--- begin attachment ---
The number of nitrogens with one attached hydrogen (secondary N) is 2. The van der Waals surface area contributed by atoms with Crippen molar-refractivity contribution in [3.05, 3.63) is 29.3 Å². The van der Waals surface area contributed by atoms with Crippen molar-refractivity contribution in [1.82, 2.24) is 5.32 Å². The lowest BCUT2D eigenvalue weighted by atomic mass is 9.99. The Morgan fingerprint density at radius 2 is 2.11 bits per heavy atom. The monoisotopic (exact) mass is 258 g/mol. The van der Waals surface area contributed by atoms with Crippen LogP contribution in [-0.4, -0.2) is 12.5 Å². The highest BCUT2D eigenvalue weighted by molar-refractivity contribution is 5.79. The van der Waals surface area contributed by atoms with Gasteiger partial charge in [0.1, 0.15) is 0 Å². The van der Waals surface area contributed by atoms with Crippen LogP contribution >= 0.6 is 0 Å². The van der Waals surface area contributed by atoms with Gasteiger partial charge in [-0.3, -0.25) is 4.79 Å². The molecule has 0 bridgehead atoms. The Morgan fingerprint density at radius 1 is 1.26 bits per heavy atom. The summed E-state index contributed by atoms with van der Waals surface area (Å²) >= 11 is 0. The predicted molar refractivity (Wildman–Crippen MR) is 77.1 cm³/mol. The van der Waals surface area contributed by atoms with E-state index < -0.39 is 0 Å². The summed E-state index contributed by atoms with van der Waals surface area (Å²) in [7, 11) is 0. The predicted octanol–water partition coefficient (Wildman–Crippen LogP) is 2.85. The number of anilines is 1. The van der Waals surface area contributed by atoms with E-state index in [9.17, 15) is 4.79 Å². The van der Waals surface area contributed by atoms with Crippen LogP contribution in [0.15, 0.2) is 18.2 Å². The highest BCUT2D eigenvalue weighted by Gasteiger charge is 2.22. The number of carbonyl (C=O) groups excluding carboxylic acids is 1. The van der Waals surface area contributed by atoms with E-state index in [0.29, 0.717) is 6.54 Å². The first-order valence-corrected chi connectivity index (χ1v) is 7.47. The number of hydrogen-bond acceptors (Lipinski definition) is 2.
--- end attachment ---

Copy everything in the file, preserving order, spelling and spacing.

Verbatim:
The number of nitrogens with one attached hydrogen (secondary N) is 2. The van der Waals surface area contributed by atoms with Crippen molar-refractivity contribution in [3.05, 3.63) is 29.3 Å². The van der Waals surface area contributed by atoms with Crippen molar-refractivity contribution in [1.82, 2.24) is 5.32 Å². The lowest BCUT2D eigenvalue weighted by atomic mass is 9.99. The Morgan fingerprint density at radius 2 is 2.11 bits per heavy atom. The monoisotopic (exact) mass is 258 g/mol. The van der Waals surface area contributed by atoms with Crippen LogP contribution in [-0.4, -0.2) is 12.5 Å². The highest BCUT2D eigenvalue weighted by molar-refractivity contribution is 5.79. The van der Waals surface area contributed by atoms with Gasteiger partial charge in [0.1, 0.15) is 0 Å². The van der Waals surface area contributed by atoms with Crippen LogP contribution >= 0.6 is 0 Å². The van der Waals surface area contributed by atoms with Gasteiger partial charge in [-0.3, -0.25) is 4.79 Å². The molecule has 0 bridgehead atoms. The Morgan fingerprint density at radius 1 is 1.26 bits per heavy atom. The summed E-state index contributed by atoms with van der Waals surface area (Å²) >= 11 is 0. The predicted molar refractivity (Wildman–Crippen MR) is 77.1 cm³/mol. The van der Waals surface area contributed by atoms with E-state index < -0.39 is 0 Å². The summed E-state index contributed by atoms with van der Waals surface area (Å²) in [7, 11) is 0. The predicted octanol–water partition coefficient (Wildman–Crippen LogP) is 2.85. The number of anilines is 1. The van der Waals surface area contributed by atoms with E-state index in [9.17, 15) is 4.79 Å². The van der Waals surface area contributed by atoms with Crippen LogP contribution in [0.15, 0.2) is 18.2 Å². The highest BCUT2D eigenvalue weighted by Gasteiger charge is 2.22. The number of carbonyl (C=O) groups excluding carboxylic acids is 1. The van der Waals surface area contributed by atoms with E-state index in [0.29, 0.717) is 6.54 Å². The first-order valence-corrected chi connectivity index (χ1v) is 7.47. The number of hydrogen-bond acceptors (Lipinski definition) is 2.